For some women however, HRT may be important to help prevent or reduce the occurrence of osteoporosis. This is particularly the case where there is a strong family history of the disease and the woman has a significant number of risk factors. For example, slight build, therefore less bone mass; little weight bearing exercise; sedentary life style; diet high in salt and caffeine, (which leach calcium from the body); history of eating disorders such as anorexia or bulimia; and drugs such as corticosteroids.

Are there effective alternative treatments for menopausal symptoms?
The answer is a very big YES. In most cases menopausal symptoms are extremely easy to treat with natural therapies and women have a significant improvement in a relatively short period of time. The type of treatment used depends on the individual woman, her lifestyle and the symptoms experienced.

Is it possible to stop HRT?
Yes it is definitely possible to stop taking HRT, however it is not a good idea to do so suddenly. We have had a lot of experience at helping women wean off HRT and the best way is to do so gradually. However, before making the decision to stop HRT, it is important to consider the reason that HRT was initially prescribed and how relevant it is to your long-term health and wellbeing.

It is important to understand that the uncomfortable symptoms of menopause are caused by the reducing levels of female hormones, particularly oestrogen. By taking HRT it is really only delaying the inevitable. If HRT is stopped suddenly, particularly without any other support being offered, the body once again has to go through the withdrawal process, producing the original symptoms.

It is the adrenal glands that produce oestrogen after menopause therefore it is important to improve adrenal function prior to starting to reduce the dose of HRT. When we consider this function of the adrenals it is hardly surprising that so many women experience symptoms during the perimenopausal and postmenopausal time. The number one factor that depletes the adrenals is stress, particularly over a long period of time.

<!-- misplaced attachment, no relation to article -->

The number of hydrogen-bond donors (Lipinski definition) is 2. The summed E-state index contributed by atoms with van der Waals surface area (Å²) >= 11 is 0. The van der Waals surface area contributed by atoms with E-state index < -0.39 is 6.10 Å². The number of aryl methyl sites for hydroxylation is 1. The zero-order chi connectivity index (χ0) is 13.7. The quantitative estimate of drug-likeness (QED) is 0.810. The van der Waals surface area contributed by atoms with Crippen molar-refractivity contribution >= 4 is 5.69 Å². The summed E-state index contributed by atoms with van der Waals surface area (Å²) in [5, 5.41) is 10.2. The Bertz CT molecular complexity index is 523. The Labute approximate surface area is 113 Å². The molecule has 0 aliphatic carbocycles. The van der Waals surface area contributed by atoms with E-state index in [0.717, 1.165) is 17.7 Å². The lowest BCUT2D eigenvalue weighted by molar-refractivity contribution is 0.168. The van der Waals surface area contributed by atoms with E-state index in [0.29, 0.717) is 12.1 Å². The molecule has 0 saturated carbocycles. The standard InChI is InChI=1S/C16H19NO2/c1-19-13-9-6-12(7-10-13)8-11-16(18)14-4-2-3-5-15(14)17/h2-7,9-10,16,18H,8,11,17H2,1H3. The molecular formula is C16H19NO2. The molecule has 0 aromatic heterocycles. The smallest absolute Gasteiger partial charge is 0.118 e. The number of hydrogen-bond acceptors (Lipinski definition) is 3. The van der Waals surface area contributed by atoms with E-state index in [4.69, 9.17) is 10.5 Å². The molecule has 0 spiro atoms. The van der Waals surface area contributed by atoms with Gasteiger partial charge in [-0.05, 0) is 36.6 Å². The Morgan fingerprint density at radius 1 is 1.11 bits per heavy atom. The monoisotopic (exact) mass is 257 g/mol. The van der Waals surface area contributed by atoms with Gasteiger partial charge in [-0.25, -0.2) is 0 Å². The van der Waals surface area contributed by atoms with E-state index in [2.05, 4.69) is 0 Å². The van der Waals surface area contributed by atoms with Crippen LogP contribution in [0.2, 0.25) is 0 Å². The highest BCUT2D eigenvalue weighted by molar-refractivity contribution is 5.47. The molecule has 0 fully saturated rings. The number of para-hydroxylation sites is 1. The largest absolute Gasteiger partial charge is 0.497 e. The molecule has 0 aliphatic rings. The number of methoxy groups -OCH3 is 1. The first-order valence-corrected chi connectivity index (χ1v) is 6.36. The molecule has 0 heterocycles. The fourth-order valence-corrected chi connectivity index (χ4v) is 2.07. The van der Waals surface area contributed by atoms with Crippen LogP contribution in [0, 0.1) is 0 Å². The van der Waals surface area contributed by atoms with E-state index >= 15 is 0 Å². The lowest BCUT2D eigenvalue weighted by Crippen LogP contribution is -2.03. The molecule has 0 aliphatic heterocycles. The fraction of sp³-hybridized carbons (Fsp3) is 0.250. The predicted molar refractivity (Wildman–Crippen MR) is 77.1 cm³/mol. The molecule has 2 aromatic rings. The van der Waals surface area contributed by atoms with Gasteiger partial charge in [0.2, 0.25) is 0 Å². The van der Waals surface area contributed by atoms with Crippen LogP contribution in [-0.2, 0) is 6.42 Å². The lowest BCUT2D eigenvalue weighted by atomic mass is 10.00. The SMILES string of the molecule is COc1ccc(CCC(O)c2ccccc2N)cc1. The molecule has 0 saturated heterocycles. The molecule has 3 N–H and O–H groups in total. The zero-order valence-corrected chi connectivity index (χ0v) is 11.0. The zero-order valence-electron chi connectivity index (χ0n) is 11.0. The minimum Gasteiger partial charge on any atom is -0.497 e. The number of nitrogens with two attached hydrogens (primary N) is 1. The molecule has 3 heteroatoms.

There is a very fundamental difference between HRT and herbal medicine for the treatment of menopausal symptoms. It needs to be remembered that menopause is not a disease process but a natural occurrence in the life of all women who reach a certain age. Herbal medicines provide the support for the body to do what it should naturally be doing. That is, produce hormones in the adrenal glands. HRT does just the opposite. By putting hormones into the body you actually shut down this natural process in the body.

There are a number of herbal medicines and nutritional factors that quickly improve adrenal function so that the body can increase the natural production of female sex hormones. Depending on the continued level of stress, we will often prescribe herbs that help the body deal with stress and generally tonify the nervous system, which further takes the load off the adrenals.

Once adrenal function has improved the dose of HRT can gradually be reduced until it is no longer required. What this means is that we have restored the body to a natural state of health.

During this process we also use herbal medicines that are specific for any symptoms that may arise during the weaning off period. Where necessary we support the nervous system because stress is a major cause of adrenal depletion.

So, you can see, it is easy to come off HRT if desired. All you need to do is take it slowly and use the appropriate herbs and nutrients for each stage of the process.

If you are using HRT and are not sure if you wish to continue, why not give us a call.